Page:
Saudis Close to Crown Prince Discussed Killing Other Enemies a Year Before Khashoggi’s Death (New York Times, 11.11.18)Nov 14, 2018
WASHINGTON — Top Saudi intelligence officials close to Crown Prince Mohammed bin Salman asked a small group of businessmen last year about using private companies to assassinate Iranian enemies of the kingdom, according to three people familiar with the discussions.
The Saudis inquired at a time when Prince Mohammed, then the deputy crown prince and defense minister, was consolidating power and directing his advisers to escalate military and intelligence operations outside the kingdom. Their discussions, more than a year before the killing of the journalist Jamal Khashoggi, indicate that top Saudi officials have considered assassinations since the beginning of Prince Mohammed’s ascent.
Saudi officials have portrayed Mr. Khashoggi’s death as a rogue killing ordered by an official who has since been fired. But that official, Maj. Gen. Ahmed al-Assiri, was present for a meeting in March 2017 in Riyadh, the Saudi capital, where the businessmen pitched a $2 billion plan to use private intelligence operatives to try to sabotage the Iranian economy.
During the discussion, part of a series of meetings where the men tried to win Saudi funding for their plan, General Assiri’s top aides inquired about killing Qassim Suleimani, the leader of the Quds Force of Iran’s Revolutionary Guards Corps and a man considered a determined enemy of Saudi Arabia.
The interest in assassinations, covert operations and military campaigns like the war in Yemen — overseen by Prince Mohammed — is a change for the kingdom, which historically has avoided an adventurous foreign policy that could create instability and imperil Saudi Arabia’s comfortable position as one of the world’s largest oil suppliers.
As for the businessmen, who had intelligence backgrounds, they saw their Iran plan both as a lucrative source of income and as a way to cripple a country that they and the Saudis considered a profound threat. George Nader, a Lebanese-American businessman, arranged the meeting. He had met previously with Prince Mohammed, and had pitched the Iran plan to Trump White House officials. Another participant in the meetings was Joel Zamel, an Israeli with deep ties to his country’s intelligence and security agencies.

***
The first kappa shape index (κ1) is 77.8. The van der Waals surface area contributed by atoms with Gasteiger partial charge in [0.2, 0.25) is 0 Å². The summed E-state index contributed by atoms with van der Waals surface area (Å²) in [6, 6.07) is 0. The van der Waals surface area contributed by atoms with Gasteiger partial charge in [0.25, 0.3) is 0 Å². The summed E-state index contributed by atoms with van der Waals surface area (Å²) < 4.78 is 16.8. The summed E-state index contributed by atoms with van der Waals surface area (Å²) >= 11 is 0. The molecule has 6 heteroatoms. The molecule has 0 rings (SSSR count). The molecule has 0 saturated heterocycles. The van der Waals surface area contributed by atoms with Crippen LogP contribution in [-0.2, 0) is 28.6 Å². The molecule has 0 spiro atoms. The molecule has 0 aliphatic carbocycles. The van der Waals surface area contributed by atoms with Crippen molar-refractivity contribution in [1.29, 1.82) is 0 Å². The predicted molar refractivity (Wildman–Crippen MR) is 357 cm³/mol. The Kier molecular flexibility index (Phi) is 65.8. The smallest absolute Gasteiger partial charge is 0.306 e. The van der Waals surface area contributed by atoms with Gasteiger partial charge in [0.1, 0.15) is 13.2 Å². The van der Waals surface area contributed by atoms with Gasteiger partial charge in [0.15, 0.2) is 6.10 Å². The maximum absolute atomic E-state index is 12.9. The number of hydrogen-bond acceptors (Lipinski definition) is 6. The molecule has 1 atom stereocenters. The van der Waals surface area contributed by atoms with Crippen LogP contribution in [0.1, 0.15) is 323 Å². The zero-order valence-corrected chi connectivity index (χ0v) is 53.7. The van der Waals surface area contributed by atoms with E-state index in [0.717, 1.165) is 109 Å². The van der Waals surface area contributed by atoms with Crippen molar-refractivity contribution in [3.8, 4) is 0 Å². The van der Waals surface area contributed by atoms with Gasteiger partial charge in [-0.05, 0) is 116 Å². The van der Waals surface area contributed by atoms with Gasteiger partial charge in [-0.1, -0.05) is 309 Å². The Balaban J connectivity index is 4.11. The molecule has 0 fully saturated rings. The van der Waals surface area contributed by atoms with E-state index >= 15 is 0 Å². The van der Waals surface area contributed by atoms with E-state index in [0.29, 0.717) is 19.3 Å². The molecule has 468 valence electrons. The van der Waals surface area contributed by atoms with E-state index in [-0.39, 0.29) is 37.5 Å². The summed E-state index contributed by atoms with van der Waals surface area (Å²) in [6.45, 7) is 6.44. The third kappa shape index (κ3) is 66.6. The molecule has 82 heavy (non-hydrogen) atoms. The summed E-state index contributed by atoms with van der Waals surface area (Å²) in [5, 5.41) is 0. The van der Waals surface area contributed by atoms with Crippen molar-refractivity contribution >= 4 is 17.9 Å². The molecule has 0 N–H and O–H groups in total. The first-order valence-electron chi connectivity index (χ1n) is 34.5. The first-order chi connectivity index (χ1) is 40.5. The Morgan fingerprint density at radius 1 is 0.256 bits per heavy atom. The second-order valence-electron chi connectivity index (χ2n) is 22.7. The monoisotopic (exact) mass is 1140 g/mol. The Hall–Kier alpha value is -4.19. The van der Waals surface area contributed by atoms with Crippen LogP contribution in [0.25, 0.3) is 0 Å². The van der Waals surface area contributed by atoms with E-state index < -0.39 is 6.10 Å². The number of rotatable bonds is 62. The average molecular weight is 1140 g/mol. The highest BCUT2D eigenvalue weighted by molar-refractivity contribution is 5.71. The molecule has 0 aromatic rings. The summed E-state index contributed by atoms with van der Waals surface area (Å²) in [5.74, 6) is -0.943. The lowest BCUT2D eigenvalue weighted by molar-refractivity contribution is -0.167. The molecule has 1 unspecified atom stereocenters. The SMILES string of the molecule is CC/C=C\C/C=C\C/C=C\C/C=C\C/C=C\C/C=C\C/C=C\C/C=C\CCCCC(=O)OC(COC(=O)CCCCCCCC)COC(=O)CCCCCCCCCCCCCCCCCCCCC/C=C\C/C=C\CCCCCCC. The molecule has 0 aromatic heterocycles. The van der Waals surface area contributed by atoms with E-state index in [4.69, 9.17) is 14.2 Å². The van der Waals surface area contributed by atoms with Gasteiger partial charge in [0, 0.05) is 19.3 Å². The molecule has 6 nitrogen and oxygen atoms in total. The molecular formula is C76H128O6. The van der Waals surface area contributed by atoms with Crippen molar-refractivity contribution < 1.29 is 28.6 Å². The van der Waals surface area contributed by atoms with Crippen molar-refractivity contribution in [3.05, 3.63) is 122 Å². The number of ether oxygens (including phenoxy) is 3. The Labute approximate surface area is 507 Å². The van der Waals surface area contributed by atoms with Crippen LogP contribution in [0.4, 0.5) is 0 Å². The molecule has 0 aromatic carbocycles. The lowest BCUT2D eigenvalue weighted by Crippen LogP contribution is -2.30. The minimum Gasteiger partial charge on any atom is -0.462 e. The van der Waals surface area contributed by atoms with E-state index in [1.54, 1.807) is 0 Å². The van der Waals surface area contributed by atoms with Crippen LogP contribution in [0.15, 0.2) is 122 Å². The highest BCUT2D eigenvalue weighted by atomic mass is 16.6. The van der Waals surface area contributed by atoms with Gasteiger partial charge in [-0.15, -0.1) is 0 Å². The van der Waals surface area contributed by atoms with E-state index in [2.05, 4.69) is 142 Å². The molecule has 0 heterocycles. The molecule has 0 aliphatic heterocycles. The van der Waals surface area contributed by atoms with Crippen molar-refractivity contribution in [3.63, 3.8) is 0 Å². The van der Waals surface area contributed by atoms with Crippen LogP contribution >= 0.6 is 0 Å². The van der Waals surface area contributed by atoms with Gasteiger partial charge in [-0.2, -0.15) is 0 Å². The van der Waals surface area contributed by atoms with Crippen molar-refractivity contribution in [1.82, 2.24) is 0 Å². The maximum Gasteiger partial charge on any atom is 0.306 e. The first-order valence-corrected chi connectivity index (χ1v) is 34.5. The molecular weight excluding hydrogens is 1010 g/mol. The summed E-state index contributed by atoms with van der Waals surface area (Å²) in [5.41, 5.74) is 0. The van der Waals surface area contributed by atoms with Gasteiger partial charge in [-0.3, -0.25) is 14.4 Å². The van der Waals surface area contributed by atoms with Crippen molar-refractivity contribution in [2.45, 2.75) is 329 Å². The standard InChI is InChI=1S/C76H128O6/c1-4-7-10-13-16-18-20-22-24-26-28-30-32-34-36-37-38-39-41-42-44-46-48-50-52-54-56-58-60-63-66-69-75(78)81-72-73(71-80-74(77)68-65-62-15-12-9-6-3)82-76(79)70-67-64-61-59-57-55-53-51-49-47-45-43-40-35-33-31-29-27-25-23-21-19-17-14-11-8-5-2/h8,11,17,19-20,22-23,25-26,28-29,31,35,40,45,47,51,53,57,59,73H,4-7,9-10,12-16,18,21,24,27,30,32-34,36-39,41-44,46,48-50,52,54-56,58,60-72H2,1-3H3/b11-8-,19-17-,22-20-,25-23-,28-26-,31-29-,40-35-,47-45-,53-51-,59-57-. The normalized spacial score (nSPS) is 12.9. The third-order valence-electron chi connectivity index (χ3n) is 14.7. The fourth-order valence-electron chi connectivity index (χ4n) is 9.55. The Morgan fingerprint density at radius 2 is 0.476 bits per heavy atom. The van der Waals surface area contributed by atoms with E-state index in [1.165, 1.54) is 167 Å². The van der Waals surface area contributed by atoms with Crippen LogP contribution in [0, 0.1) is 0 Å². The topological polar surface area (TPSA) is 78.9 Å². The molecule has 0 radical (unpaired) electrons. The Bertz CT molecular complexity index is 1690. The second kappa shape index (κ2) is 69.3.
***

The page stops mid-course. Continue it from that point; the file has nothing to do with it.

Both Mr. Nader and Mr. Zamel are witnesses in the investigation by Robert S. Mueller III, the special counsel, and prosecutors have asked them about their discussions with American and Saudi officials about the Iran proposal. It is unclear how this line of inquiry fits into Mr. Mueller’s broader inquiry. In 2016, a company owned by Mr. Zamel, Psy-Group, had pitched the Trump campaign on a social media manipulation plan.
A spokesman for the Saudi government declined to comment, as did lawyers for both Mr. Nader and Mr. Zamel.
During the March 2017 meeting about the plan to sabotage Iran’s economy, according to the three people familiar with the discussions, the Saudis asked the businessmen whether they also “conducted kinetics” — lethal operations — saying they were interested in killing senior Iranian officials. The businessmen hesitated, saying they would need to consult their lawyer.
The lawyer flatly rejected the plan, and the businessmen told the Saudis they would not take part in any assassinations. Mr. Nader told the Saudis about a London-based company run by former British special operations troops that might take on the contract. It is unclear which company he suggested.
Before he was ousted last month, General Assiri was considered one of Prince Mohammed’s closest advisers, a man whose sharp ascent tracked the rise of the young crown prince. In 2016, he became the public face of Saudi Arabia’s campaign in Yemen, giving briefings about the state of the war. He traveled frequently to Washington, where Saudi-paid lobbyists brought him to think tanks to give optimistic assessments about the campaign’s progress and he extolled the Saudi concern for the welfare of civilians.
By 2017, however, the Saudi campaign that General Assiri oversaw in Yemen had ground into a military stalemate and, despite his assurances, a humanitarian catastrophe. But his patron, Prince Mohammed, also consolidated his power over all of the kingdom’s security apparatuses, and he promoted General Assiri to the deputy head of the kingdom’s spy agency, the General Intelligence Directorate.